New Setback for PARCC as Another State Abandons Test
New Mexico and New Jersey reconsider use of exam
New Mexico has joined a long list of states that have abandoned the PARCC test, setting off yet another round of speculation that the exam will go the way of the dinosaur.
But PARCC's overseers say they've got a plan to keep questions from the test—which was created with $180 million in federal money—in circulation.
PARCC, officially known as the Partnership for Assessment of Readiness for College and Careers, is one of two assessments created to enable states to track and compare students' progress in mastering the Common Core State Standards. In recent weeks, the testing program suffered two setbacks. A panel of New Jersey judges ruled Dec. 31 that the state must stop requiring students to pass PARCC in order to graduate from high school.
New Jersey had already announced that it wants to replace PARCC but probably won't do so before the 2019-20 school year. The new twist created by the ruling is that the state can't make diplomas contingent on passing the assessment.
What happened in New Mexico, however, was a fresh blow to PARCC's pocketbook: By signing an executive order on Jan. 3, the state's new Democratic governor, Michelle Lujan Grisham, made good on a campaign promise to dump the exam. She instructed the state education department to find a new school test.
New Mexico will still administer the PARCC exam this spring, along with Illinois, Maryland, New Jersey, and the District of Columbia. But it appears likely that by next spring, the only jurisdictions giving the full PARCC test will be the District of Columbia, Illinois, the schools managed by the U.S. Department of Defense, and some schools overseen by the Bureau of Indian Affairs.
New Jersey and Maryland are planning to switch to other tests. Illinois will build an exam for 2021 that blends PARCC questions with items the state designs itself. Colorado and Louisiana already mix PARCC items into their own custom-built tests.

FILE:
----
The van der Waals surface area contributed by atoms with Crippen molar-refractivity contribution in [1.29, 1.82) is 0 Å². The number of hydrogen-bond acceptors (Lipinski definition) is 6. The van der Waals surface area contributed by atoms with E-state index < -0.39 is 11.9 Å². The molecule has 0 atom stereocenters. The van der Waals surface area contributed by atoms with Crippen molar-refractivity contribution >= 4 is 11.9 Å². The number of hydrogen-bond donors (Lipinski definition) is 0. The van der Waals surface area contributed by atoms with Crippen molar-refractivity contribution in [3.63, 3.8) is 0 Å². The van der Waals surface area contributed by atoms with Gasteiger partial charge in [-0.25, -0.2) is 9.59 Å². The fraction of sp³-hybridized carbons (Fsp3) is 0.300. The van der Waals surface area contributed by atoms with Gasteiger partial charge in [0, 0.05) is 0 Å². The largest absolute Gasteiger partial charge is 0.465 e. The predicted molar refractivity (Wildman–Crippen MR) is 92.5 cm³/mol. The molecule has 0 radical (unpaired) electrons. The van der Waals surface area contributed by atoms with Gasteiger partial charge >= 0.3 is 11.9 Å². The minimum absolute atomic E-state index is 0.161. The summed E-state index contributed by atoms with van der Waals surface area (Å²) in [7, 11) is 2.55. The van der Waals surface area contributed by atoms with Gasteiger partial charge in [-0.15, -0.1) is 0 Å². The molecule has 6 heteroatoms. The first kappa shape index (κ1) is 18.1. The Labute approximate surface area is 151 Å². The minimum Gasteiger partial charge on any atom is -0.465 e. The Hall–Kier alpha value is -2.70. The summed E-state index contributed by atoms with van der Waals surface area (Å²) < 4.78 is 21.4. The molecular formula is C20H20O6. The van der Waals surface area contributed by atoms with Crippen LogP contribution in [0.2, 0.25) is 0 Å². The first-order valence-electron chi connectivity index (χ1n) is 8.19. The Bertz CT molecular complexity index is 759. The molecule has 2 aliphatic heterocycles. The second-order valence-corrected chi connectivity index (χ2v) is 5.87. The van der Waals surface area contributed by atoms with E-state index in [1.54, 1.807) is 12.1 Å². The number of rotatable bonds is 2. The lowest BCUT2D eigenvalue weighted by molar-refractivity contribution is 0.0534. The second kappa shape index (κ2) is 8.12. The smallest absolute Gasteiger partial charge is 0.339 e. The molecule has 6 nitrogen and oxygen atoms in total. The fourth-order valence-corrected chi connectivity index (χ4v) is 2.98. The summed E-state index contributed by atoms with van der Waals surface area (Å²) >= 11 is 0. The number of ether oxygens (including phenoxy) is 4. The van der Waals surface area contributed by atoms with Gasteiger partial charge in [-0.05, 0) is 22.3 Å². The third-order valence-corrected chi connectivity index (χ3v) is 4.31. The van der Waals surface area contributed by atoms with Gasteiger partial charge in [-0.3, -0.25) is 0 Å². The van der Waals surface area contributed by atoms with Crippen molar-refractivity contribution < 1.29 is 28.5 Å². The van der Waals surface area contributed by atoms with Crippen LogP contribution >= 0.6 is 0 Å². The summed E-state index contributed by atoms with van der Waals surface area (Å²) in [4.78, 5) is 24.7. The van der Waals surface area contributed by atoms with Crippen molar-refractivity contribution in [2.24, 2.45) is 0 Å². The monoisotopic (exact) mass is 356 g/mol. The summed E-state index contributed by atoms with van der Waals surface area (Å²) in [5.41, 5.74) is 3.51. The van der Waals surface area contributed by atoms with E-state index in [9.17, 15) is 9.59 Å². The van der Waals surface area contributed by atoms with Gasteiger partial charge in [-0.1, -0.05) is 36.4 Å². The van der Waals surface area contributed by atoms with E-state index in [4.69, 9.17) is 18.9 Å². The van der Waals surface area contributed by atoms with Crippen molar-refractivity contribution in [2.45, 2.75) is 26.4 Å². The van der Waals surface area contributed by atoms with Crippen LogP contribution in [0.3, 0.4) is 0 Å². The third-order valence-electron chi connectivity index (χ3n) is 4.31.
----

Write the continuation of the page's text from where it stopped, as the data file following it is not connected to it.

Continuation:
A Death Knell?
With the New Mexico news, some testing insiders were quick to write PARCC's obituary. One longtime assessment designer, now retired, wrote in an email that with so little state support, the test is now "toast."
But the blended approach is precisely what PARCC managers are staking their future on. In 2015, PARCC leaders dropped their all-or-nothing approach in favor of a model that lets states license pieces of the test.
It was a survival strategy. Dozens of states embraced the test in 2010 and 2011, as it was being designed, but one by one they abandoned it in the face of criticism about its length and cost and conservative opposition to the common core.
Smarter Balanced, the other common-core test developed by a consortium of states with federal funding, suffered a decline in participation, too, but not as steeply as PARCC did. Twelve states still give that exam in its full form; Smarter Balanced doesn't allow states to buy just parts of its test.
In 2017, the PARCC consortium transferred its test questions to the Council of Chief State School Officers, which represents state education commissioners and played a central role in getting states to embrace the common core. PARCC chose a new organization, New Meridian, to manage licensing those test questions—and others it developed later—to states.
Arthur VanderVeen, New Meridian's CEO, told Education Week that PARCC’s item bank is in no danger of going under. Contracts with states such as Louisiana, Colorado, and Illinois, for just some parts of the exam, are enough to keep the item bank afloat for at least a few years, he said. But he also noted that even in multiyear contracts, states may opt out each year, a provision meant to recognize the fluctuations in states' budgets.
Licensing fees cover the cost of maintaining the item bank, including the crucial task of weeding out older questions and designing new items to replace them. For security reasons, test questions have a limited shelf life and must be refreshed periodically.
The New Jersey court ruling has created uncertainty about how soon that state will drop the test. The three-judge panel of the Superior Court's appellate division delayed the effect of its ruling for 30 days to give the Garden State time to find a solution to the issue that sparked the underlying lawsuit.
The problem with the use of PARCC in New Jersey arose from rules, issued by the state education department in 2016, that made PARCC one of its graduation requirements.
New Jersey law requires "11th grade pupils" to take a single exit exam. But PARCC is two tests: one in math and one in English, and neither is tied to 11th grade. Students take the English 10 exam at the end of 10th grade, and Algebra 1 whenever they complete that course.
Vol. 38, Issue 18, Page 10Published in Print: January 16, 2019, as New Setback for PARCC as Another State Abandons Test